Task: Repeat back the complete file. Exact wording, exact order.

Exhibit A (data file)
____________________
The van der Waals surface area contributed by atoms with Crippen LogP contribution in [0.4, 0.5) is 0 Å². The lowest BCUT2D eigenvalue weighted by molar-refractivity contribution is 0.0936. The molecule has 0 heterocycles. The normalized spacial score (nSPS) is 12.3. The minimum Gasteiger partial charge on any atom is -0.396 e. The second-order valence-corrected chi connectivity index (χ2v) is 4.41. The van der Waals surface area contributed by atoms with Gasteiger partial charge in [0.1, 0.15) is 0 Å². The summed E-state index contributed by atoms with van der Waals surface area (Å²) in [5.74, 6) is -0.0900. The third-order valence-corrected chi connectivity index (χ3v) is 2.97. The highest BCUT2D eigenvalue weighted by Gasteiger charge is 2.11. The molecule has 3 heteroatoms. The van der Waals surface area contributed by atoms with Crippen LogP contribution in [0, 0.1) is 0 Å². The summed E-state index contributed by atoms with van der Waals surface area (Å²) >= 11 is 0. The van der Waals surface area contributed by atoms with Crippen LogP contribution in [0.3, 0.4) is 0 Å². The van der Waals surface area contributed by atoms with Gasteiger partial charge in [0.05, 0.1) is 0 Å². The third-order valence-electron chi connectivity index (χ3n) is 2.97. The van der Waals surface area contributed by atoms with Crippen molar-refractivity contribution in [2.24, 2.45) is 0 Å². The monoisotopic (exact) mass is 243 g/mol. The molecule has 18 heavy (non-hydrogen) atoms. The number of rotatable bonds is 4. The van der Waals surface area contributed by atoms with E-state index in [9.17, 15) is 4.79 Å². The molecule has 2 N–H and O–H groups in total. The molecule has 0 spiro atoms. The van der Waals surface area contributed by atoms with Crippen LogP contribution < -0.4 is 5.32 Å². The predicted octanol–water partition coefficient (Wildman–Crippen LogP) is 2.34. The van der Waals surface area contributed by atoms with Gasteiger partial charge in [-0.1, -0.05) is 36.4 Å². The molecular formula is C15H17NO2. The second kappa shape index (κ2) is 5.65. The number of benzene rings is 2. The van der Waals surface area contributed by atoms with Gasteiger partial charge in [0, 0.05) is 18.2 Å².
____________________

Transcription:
The van der Waals surface area contributed by atoms with Crippen LogP contribution in [0.4, 0.5) is 0 Å². The lowest BCUT2D eigenvalue weighted by molar-refractivity contribution is 0.0936. The molecule has 0 heterocycles. The normalized spacial score (nSPS) is 12.3. The minimum Gasteiger partial charge on any atom is -0.396 e. The second-order valence-corrected chi connectivity index (χ2v) is 4.41. The van der Waals surface area contributed by atoms with Gasteiger partial charge in [0.1, 0.15) is 0 Å². The summed E-state index contributed by atoms with van der Waals surface area (Å²) in [5.74, 6) is -0.0900. The third-order valence-corrected chi connectivity index (χ3v) is 2.97. The highest BCUT2D eigenvalue weighted by Gasteiger charge is 2.11. The molecule has 3 heteroatoms. The van der Waals surface area contributed by atoms with Crippen LogP contribution in [0, 0.1) is 0 Å². The summed E-state index contributed by atoms with van der Waals surface area (Å²) >= 11 is 0. The van der Waals surface area contributed by atoms with Crippen LogP contribution in [0.3, 0.4) is 0 Å². The van der Waals surface area contributed by atoms with Gasteiger partial charge in [0.05, 0.1) is 0 Å². The third-order valence-electron chi connectivity index (χ3n) is 2.97. The van der Waals surface area contributed by atoms with Crippen molar-refractivity contribution in [2.24, 2.45) is 0 Å². The monoisotopic (exact) mass is 243 g/mol. The molecule has 18 heavy (non-hydrogen) atoms. The number of rotatable bonds is 4. The van der Waals surface area contributed by atoms with E-state index in [9.17, 15) is 4.79 Å². The molecule has 2 N–H and O–H groups in total. The molecule has 0 spiro atoms. The van der Waals surface area contributed by atoms with Crippen LogP contribution < -0.4 is 5.32 Å². The predicted octanol–water partition coefficient (Wildman–Crippen LogP) is 2.34. The van der Waals surface area contributed by atoms with Gasteiger partial charge in [-0.1, -0.05) is 36.4 Å². The molecular formula is C15H17NO2. The second kappa shape index (κ2) is 5.65. The number of benzene rings is 2. The van der Waals surface area contributed by atoms with Gasteiger partial charge in [0, 0.05) is 18.2 Å².